Setting up at the Farmer’s Market in Lawrence is just one of several sales avenues for Anthony’s Beehive. They also stock honey and other products in several area grocery stores and have an active web site. And they set up shop at Farmer’s Markets in Overland Park and Kansas City.

Tony Schwager, who teaches shop at Baldwin High School, said the long-term goal of Anthony’s Beehive is financial independence for his son.

“But the biggest thing is, he has his dignity and self-worth,” Mr. Schwager said. “He’s not getting a check from the government each month.”

Anthony’s assistant at the Farmer’s Market, Mr. Kim-Luellen, has been with the business from the start. Tony Schwager said Mr. Kim-Luellen, who previously provided respite care for Tony Schwager and his wife Terri, is part of the team that helps make Anthony’s Beehive a success.

“Aaron is part of Anthony’s circle of support,” Mr. Schwager said. Anthony also said his brother and sister help the business with marketing and filling orders but do not work directly with the bees.

Mr. Kim-Luellen, a mathematics teacher at Bert Nash Community Mental Health Center, remembers the beginning of Anthony’s Bee Hive.

“I met Anthony in 1997 at Anthony’s 12th birthday party,” he said. “At the farmer’s market, we set up the honey on a one-foot square end table, and brought everything to the market in a two-door Honda Civic.”

“I like Anthony a lot; he’s real easy to be around,” Mr. Kim-Luellen said. Another factor in the development of Anthony’s Beehive is what he learned in both an entrepreneurship class at Lawrence High School and in the school district’s post high school Community Transition Program, known as C-Tran.

Both Anthony and his father mentioned these school programs as important to both Anthony’s development and the development of the business. Anthony’s Beehive also won a grant from the Kansas Council on Developmental Disabilities that helped the business buy needed supplies when they were starting out.

In the entrepreneurship class, Anthony put together a business plan to add the sale of lip balm made with honey to his business. In a contest following completion of the class, Anthony won an award for Kansas High School Entrepreneur of the Year.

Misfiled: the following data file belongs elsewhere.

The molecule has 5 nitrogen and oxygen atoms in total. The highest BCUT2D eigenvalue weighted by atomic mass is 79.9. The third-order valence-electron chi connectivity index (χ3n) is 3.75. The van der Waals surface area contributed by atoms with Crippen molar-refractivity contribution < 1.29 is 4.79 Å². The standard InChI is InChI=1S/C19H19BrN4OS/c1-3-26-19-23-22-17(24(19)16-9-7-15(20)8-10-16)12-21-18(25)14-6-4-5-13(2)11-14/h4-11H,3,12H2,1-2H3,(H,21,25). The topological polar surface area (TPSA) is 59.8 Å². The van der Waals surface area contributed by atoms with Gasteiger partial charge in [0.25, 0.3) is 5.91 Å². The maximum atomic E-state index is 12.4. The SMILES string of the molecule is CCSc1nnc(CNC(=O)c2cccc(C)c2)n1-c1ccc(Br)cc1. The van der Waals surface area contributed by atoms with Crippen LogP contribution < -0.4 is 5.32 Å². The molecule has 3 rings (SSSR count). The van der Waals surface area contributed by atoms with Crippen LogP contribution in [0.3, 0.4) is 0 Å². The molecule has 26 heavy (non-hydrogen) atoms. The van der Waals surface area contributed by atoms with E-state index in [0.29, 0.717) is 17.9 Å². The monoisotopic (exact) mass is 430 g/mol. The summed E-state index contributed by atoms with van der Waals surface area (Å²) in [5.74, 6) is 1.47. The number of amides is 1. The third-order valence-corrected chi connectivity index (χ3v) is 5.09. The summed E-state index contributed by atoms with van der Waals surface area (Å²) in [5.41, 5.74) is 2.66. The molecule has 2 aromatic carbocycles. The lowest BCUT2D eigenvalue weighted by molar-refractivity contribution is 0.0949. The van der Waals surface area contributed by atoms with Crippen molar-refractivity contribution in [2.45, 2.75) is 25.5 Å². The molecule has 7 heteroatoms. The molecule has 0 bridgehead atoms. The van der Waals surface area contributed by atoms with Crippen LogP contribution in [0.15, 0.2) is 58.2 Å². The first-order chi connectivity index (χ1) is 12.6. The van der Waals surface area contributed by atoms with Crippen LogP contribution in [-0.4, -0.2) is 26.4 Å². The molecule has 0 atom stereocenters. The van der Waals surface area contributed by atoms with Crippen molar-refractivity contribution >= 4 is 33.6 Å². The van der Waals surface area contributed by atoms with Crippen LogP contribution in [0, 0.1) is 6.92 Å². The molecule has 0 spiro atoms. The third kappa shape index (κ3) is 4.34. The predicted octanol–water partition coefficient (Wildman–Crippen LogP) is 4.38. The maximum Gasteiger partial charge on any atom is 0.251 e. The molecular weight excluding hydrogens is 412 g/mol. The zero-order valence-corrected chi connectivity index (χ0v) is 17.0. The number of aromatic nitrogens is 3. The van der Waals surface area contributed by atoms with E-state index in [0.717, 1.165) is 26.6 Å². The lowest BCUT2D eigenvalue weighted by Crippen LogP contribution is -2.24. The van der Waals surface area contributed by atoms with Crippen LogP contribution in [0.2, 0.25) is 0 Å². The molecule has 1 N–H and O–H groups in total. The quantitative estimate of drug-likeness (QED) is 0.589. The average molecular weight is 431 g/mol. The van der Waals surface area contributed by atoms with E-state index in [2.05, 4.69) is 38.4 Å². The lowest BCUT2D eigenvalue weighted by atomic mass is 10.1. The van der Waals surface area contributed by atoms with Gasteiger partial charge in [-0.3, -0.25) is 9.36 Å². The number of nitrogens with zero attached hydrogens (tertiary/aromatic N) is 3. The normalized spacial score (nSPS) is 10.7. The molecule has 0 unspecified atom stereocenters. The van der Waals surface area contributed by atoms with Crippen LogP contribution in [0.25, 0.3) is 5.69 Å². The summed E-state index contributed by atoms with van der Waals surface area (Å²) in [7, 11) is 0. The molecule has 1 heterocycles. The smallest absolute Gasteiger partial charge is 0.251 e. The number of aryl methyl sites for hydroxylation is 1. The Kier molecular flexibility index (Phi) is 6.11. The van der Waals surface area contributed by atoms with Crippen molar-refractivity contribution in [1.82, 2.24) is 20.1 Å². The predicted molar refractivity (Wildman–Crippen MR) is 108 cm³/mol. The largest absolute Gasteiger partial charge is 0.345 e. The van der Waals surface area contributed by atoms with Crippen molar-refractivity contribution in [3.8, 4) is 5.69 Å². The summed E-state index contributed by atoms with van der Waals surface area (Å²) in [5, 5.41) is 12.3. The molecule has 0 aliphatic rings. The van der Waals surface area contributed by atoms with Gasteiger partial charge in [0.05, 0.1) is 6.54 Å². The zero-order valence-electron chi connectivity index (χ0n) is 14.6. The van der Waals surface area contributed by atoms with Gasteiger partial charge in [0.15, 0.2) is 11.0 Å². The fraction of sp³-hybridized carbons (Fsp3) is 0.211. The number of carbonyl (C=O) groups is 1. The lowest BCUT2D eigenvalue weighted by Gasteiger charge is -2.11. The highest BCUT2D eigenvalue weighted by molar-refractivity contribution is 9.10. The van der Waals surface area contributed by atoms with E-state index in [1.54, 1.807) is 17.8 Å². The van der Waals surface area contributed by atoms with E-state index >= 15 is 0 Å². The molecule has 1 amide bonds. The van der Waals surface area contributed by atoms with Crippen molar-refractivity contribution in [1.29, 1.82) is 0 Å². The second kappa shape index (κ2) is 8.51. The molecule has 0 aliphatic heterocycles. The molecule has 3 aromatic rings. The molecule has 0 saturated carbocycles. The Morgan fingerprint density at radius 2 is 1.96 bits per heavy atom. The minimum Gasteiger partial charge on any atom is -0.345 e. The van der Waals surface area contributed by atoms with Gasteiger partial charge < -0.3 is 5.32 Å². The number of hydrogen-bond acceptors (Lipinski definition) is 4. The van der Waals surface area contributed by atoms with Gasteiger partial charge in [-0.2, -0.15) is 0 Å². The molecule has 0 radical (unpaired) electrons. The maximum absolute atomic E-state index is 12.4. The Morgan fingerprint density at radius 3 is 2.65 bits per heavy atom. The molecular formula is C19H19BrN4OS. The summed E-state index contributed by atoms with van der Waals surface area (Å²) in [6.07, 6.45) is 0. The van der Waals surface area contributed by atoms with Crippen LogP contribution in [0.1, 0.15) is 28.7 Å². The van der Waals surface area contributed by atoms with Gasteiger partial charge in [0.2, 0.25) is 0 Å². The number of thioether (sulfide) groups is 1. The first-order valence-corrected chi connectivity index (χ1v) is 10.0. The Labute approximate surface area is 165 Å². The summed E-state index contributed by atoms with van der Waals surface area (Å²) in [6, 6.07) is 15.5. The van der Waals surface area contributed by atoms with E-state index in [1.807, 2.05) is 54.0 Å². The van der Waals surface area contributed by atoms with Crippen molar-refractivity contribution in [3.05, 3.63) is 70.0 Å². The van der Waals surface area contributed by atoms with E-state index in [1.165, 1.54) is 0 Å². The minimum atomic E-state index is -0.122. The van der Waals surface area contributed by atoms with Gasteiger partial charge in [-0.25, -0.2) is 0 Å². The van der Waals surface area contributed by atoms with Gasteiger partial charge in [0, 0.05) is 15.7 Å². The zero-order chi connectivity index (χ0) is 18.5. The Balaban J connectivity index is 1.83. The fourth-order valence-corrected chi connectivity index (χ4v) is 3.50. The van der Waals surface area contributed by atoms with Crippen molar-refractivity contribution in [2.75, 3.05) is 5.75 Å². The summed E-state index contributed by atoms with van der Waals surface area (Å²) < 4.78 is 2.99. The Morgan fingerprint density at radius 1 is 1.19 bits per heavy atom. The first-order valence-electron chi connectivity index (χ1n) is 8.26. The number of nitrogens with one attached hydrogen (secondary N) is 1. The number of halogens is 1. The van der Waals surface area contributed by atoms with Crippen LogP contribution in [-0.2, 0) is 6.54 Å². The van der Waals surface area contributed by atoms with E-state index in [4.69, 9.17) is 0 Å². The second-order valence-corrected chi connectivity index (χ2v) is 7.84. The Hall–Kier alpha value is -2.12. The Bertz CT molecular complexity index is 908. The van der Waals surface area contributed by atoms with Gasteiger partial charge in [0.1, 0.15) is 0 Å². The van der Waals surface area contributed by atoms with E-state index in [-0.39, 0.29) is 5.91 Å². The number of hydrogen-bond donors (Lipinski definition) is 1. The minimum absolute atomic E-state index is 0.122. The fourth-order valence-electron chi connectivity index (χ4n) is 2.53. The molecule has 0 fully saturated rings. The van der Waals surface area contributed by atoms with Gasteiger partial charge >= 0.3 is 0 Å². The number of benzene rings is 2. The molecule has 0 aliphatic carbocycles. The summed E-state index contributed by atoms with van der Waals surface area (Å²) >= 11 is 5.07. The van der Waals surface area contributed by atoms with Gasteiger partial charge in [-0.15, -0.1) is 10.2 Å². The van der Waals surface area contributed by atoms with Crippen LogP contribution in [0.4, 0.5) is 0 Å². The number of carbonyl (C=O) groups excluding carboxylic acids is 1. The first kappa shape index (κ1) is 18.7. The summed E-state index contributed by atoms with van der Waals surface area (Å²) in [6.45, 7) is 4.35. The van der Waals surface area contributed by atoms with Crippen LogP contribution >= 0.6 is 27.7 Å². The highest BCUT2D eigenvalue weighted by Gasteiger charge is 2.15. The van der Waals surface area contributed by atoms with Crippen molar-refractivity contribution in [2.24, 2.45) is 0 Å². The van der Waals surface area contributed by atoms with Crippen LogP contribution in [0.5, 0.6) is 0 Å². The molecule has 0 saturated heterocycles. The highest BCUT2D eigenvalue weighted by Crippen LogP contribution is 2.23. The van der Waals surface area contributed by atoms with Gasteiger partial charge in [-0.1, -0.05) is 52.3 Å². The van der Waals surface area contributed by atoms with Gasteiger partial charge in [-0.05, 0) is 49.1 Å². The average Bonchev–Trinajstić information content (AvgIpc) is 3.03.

In the Community Transition Program, which helps students with disabilities ages 18-21 who have completed high school credits transition to adulthood, teacher Jenny Rovel Jones said Anthony “blossomed” in the program. She said C-Tran helps students with everything from cooking for themselves to making doctor appointments or grocery shopping.

“Anthony was pretty shy when he first came,” she said. “It helped his work skills and improved his telephone skills. He was able to make a sales pitch over the phone.”
“Anthony was a prize student,” Ms. Rovel Jones said.

Anthony’s Beehive also provides employment opportunities for other people with disabilities by contracting with Cottonwood Inc., the Community Developmental Disabilities Organization in Lawrence, to make honey straws. People with disabilities working at the agency do this work on a pay -for-pieces-completed basis.

“It’s really nice to have Cottonwood on board,” Mr. Schwager said.

During the spring and summer months, Anthony and his father visit their hives, which are located in agriculture areas in Douglas, Leavenworth and Franklin Counties. At the end of the summer, they visit each hive to gather honey for the next year’s sales. Mr. Schwager said they have had up to 200 working hives, but a very difficult winter caused some hives to fail and this spring they are down to about 60 hives.

“Usually we lose a third over the winter and anything over half is a disaster,” he said. “This last winter was a disaster.”

On a recent visit to a hive location along the edge of a field in North Lawrence, Anthony and his father discovered that some of their hives had died off over the winter. But a nice surprise was that wild bees had taken over one of the bee boxes. Mr. Schwager said the new hive was not large, but it was strong.

Anthony said the queen in the new hive appeared healthy, which is key to a hive‘s success. He estimated there are up to 50,000 bees in a hive.

“She’s a good queen,” Anthony said of the North Lawrence hive. “She controls the hive by her scent. If there’s no queen, there are no bees. And no bees means no honey.”